Zingaretti is not an egomaniac like Renzi, but more of a soft-spoken man, arbitrator and mediator. He prefers getting things done behind the scenes to banging the drum on social media. As the head of his party, he sees himself as a ‘leader’ rather than a ‘capo’. These characteristics are urgently needed if there’s to be any hope of reuniting the PD, which found itself increasingly divided under Renzi, and turning Italy’s highly fragmented political left, into a strong political force. Zingaretti’s calm, matter-of-fact demeanour is a welcome contrast to the increasingly shrill tone in Italian politics. But whether that will help him to make headway with the voters remains to be seen.

In any case, if the PD succeeds in outperforming M5S, the message will be clear: Italy’s left-wing opposition is back.

After all, as important as style may be, it’s no substitute for content – at least in the longer term. Zingaretti needs a develop his profile if he wants to communicate to the electorate what the PD stands for under his leadership. In his first weeks in the job, Zingaretti has proved to be a smart mover. His ecumenical approach to reconciling the party and unifying the left-wing camp has already begun to bear fruit. Innumerable meetings have been held to find common ground and rebuild some of the trust that has been lost.

Zingaretti is also turning his back on Renzi’s political stance, which was very much inspired by the Third Way. Instead, he’s seeking to shift the PD’s profile cautiously but firmly to the left. The party is returning to previously neglected topics of inequality, injustice, poverty and (social) division.

The PD’s road ahead

Alongside unification and the realignment of its programme, Zingaretti’s third big task will be to open up his party to Italy’s highly lively and diverse civil society. In the first few days after his election, Zingaretti met with the chairs of Italy’s national trade union confederations. He’s looking to rebuild the relationship between the unions and the PD that was ruptured by Renzi’s reformism. He also intends to move the party’s headquarters, currently located near the Trevi Fountain in the tourist heart of Rome, to the outskirts of the city where people the PD is supposed to represent actually live.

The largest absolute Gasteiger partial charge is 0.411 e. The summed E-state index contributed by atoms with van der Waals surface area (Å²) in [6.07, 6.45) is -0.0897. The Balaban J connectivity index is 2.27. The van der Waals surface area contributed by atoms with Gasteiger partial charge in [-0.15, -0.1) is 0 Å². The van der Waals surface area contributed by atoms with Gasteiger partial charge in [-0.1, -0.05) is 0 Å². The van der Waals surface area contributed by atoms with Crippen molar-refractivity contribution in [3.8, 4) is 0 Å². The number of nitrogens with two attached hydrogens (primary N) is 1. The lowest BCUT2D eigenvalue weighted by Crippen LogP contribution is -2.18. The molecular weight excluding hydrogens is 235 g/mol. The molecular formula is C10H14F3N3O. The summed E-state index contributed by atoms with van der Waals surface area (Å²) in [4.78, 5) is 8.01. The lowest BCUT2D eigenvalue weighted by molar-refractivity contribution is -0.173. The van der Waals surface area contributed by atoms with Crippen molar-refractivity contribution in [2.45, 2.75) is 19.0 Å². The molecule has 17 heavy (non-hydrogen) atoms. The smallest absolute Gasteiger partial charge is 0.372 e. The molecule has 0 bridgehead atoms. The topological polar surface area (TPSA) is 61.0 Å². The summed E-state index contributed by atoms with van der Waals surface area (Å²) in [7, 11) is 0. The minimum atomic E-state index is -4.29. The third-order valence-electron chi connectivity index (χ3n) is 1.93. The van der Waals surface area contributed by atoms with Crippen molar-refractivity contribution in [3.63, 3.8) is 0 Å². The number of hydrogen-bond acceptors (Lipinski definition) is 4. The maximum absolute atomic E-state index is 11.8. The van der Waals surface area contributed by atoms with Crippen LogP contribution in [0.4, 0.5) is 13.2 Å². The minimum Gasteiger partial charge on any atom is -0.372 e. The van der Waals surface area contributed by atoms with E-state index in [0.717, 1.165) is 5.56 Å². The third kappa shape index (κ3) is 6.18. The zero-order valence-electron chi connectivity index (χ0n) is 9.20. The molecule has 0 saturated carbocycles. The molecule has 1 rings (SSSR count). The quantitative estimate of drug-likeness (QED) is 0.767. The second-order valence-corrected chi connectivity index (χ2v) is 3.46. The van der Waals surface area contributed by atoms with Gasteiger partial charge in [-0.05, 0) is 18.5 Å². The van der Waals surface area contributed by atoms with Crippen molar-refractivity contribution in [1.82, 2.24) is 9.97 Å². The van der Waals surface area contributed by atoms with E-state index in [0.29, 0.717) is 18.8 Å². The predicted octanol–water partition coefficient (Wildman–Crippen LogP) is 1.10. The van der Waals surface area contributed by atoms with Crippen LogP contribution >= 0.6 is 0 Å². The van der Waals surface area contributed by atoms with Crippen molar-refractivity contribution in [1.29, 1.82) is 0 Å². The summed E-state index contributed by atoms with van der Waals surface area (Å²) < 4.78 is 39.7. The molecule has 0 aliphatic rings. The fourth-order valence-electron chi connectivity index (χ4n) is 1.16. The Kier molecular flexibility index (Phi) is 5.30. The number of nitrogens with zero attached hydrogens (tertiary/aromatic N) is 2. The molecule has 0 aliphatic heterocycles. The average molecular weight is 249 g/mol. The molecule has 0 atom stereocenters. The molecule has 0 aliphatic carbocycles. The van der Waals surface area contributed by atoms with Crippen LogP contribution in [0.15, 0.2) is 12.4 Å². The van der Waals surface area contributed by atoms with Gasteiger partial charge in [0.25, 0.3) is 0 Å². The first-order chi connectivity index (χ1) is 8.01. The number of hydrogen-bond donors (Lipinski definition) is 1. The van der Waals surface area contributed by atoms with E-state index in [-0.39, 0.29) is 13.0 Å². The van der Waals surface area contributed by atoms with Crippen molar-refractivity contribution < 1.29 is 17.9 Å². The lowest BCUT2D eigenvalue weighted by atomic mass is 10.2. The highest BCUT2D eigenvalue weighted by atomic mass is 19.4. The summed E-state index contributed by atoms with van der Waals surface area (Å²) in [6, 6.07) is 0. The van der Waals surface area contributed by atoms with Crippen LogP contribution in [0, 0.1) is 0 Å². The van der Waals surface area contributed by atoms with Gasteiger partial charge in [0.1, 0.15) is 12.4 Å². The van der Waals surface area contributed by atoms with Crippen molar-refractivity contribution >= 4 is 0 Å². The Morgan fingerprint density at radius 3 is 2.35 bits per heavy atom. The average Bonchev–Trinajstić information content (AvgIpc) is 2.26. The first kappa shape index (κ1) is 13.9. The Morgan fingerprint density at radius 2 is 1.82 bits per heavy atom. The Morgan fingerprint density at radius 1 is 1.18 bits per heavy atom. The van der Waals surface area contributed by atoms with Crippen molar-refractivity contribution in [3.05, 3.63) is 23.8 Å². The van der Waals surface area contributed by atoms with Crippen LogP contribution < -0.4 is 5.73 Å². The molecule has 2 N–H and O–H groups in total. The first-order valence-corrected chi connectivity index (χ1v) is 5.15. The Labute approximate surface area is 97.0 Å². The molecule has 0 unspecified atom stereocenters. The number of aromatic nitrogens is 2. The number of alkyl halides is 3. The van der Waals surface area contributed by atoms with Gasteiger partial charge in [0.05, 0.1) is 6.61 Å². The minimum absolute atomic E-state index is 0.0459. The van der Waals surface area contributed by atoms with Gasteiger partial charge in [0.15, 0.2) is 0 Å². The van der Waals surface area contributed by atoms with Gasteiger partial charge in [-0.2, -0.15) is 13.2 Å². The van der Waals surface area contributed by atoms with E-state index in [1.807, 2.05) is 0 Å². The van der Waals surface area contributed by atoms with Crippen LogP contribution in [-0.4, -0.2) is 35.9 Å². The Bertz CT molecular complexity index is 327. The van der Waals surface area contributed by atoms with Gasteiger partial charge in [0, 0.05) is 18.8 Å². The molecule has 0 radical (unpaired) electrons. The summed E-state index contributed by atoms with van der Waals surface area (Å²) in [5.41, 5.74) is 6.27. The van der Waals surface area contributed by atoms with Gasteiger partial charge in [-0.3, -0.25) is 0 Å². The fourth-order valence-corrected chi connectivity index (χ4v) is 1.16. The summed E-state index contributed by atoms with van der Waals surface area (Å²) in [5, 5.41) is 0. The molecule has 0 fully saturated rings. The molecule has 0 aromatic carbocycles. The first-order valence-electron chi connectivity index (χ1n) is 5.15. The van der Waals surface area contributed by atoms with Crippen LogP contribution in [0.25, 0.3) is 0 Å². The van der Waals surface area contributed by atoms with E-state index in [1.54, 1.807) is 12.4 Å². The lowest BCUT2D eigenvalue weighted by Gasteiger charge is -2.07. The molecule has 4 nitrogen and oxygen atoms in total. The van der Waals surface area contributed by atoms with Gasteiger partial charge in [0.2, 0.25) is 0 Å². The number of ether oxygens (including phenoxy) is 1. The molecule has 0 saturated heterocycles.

Following a long period of stagnation, recent opinion polls put the PD at over 22 per cent, even placing them ahead of M5S in some surveys. However, immediately after Zingaretti took up his new position, the left suffered another historic defeat in the regional elections in Basilicata, losing to a right-wing alliance after more than 20 years in power. Yet that result can hardly be blamed on Zingaretti. His first big test will be the European Parliament elections on 26 May.

The complex balancing act of drawing up the party list was completed last week without incident, as Zingaretti presented a broad range of candidates. Women make up the majority of the list, while one-third of the candidates are not PD members. This is one of the ways in which the party hopes to open itself up to society.

Nobody expects the PD to repeat the result achieved in 2014, when Renzi gained almost 41 per cent of the vote and opted to interpret this as an endorsement of his policy of national renewal – a move that ultimately led to the disastrous 2018 election. The PD’s main aim will be to overtake M5S and become the second-largest party after Salvini’s Lega. It remains to be seen whether M5S really is a movement of five stars or something more like five comets burning up in the atmosphere. In any case, if the PD succeeds in outperforming M5S, the message will be clear: Italy’s left-wing opposition is back.